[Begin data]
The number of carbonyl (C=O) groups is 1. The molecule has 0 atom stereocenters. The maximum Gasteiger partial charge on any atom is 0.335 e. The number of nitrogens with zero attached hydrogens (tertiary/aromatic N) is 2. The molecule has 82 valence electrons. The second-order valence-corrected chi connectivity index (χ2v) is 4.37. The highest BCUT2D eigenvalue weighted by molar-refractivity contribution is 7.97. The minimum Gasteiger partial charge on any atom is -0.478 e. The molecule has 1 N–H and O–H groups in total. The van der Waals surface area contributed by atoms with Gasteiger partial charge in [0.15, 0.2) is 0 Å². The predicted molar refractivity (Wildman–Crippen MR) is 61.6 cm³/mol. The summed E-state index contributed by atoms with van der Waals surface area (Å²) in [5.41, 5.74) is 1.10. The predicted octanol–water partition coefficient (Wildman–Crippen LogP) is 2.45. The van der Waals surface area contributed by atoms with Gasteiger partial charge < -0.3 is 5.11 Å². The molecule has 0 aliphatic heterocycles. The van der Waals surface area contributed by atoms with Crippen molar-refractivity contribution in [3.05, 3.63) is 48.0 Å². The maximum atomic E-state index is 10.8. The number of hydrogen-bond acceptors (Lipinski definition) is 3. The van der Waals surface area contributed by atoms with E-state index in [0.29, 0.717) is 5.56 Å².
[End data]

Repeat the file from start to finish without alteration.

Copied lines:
The number of carbonyl (C=O) groups is 1. The molecule has 0 atom stereocenters. The maximum Gasteiger partial charge on any atom is 0.335 e. The number of nitrogens with zero attached hydrogens (tertiary/aromatic N) is 2. The molecule has 82 valence electrons. The second-order valence-corrected chi connectivity index (χ2v) is 4.37. The highest BCUT2D eigenvalue weighted by molar-refractivity contribution is 7.97. The minimum Gasteiger partial charge on any atom is -0.478 e. The molecule has 1 N–H and O–H groups in total. The van der Waals surface area contributed by atoms with Gasteiger partial charge in [0.15, 0.2) is 0 Å². The predicted molar refractivity (Wildman–Crippen MR) is 61.6 cm³/mol. The summed E-state index contributed by atoms with van der Waals surface area (Å²) in [5.41, 5.74) is 1.10. The predicted octanol–water partition coefficient (Wildman–Crippen LogP) is 2.45. The van der Waals surface area contributed by atoms with Gasteiger partial charge < -0.3 is 5.11 Å². The molecule has 0 aliphatic heterocycles. The van der Waals surface area contributed by atoms with Crippen molar-refractivity contribution in [3.05, 3.63) is 48.0 Å². The maximum atomic E-state index is 10.8. The number of hydrogen-bond acceptors (Lipinski definition) is 3. The van der Waals surface area contributed by atoms with E-state index in [0.29, 0.717) is 5.56 Å².